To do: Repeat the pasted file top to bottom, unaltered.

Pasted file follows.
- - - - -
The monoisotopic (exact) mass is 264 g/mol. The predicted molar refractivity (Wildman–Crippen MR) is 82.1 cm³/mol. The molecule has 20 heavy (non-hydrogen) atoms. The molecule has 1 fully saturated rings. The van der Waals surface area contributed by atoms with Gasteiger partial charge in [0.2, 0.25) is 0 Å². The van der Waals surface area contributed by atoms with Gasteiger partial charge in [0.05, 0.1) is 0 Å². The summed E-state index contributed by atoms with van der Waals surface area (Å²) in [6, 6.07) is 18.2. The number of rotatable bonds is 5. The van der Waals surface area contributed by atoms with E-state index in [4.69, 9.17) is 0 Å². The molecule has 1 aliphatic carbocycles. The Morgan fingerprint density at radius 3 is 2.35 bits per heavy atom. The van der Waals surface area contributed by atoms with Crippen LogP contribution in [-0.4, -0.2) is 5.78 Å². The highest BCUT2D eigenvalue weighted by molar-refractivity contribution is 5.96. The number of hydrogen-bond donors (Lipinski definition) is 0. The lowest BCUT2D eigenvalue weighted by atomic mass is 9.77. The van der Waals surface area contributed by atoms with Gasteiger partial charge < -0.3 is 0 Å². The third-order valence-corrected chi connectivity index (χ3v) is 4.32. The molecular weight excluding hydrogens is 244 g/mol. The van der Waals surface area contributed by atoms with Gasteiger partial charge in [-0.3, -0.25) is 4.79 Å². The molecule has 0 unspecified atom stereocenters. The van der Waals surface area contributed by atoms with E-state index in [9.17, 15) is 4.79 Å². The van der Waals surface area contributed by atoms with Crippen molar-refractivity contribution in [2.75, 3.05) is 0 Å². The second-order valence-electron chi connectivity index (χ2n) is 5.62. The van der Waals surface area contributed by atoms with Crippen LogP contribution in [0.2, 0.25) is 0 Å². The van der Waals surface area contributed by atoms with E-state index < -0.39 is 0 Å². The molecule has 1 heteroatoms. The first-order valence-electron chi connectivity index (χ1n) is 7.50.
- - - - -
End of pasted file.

The monoisotopic (exact) mass is 264 g/mol. The predicted molar refractivity (Wildman–Crippen MR) is 82.1 cm³/mol. The molecule has 20 heavy (non-hydrogen) atoms. The molecule has 1 fully saturated rings. The van der Waals surface area contributed by atoms with Gasteiger partial charge in [0.2, 0.25) is 0 Å². The van der Waals surface area contributed by atoms with Gasteiger partial charge in [0.05, 0.1) is 0 Å². The summed E-state index contributed by atoms with van der Waals surface area (Å²) in [6, 6.07) is 18.2. The number of rotatable bonds is 5. The van der Waals surface area contributed by atoms with E-state index in [4.69, 9.17) is 0 Å². The molecule has 1 aliphatic carbocycles. The Morgan fingerprint density at radius 3 is 2.35 bits per heavy atom. The van der Waals surface area contributed by atoms with Crippen LogP contribution in [-0.4, -0.2) is 5.78 Å². The highest BCUT2D eigenvalue weighted by molar-refractivity contribution is 5.96. The number of hydrogen-bond donors (Lipinski definition) is 0. The lowest BCUT2D eigenvalue weighted by atomic mass is 9.77. The van der Waals surface area contributed by atoms with Gasteiger partial charge < -0.3 is 0 Å². The third-order valence-corrected chi connectivity index (χ3v) is 4.32. The molecular weight excluding hydrogens is 244 g/mol. The van der Waals surface area contributed by atoms with Gasteiger partial charge in [-0.3, -0.25) is 4.79 Å². The molecule has 0 unspecified atom stereocenters. The van der Waals surface area contributed by atoms with E-state index in [9.17, 15) is 4.79 Å². The van der Waals surface area contributed by atoms with Crippen molar-refractivity contribution in [2.75, 3.05) is 0 Å². The second-order valence-electron chi connectivity index (χ2n) is 5.62. The van der Waals surface area contributed by atoms with Crippen LogP contribution in [0.2, 0.25) is 0 Å². The van der Waals surface area contributed by atoms with E-state index < -0.39 is 0 Å². The molecule has 1 heteroatoms. The first-order valence-electron chi connectivity index (χ1n) is 7.50.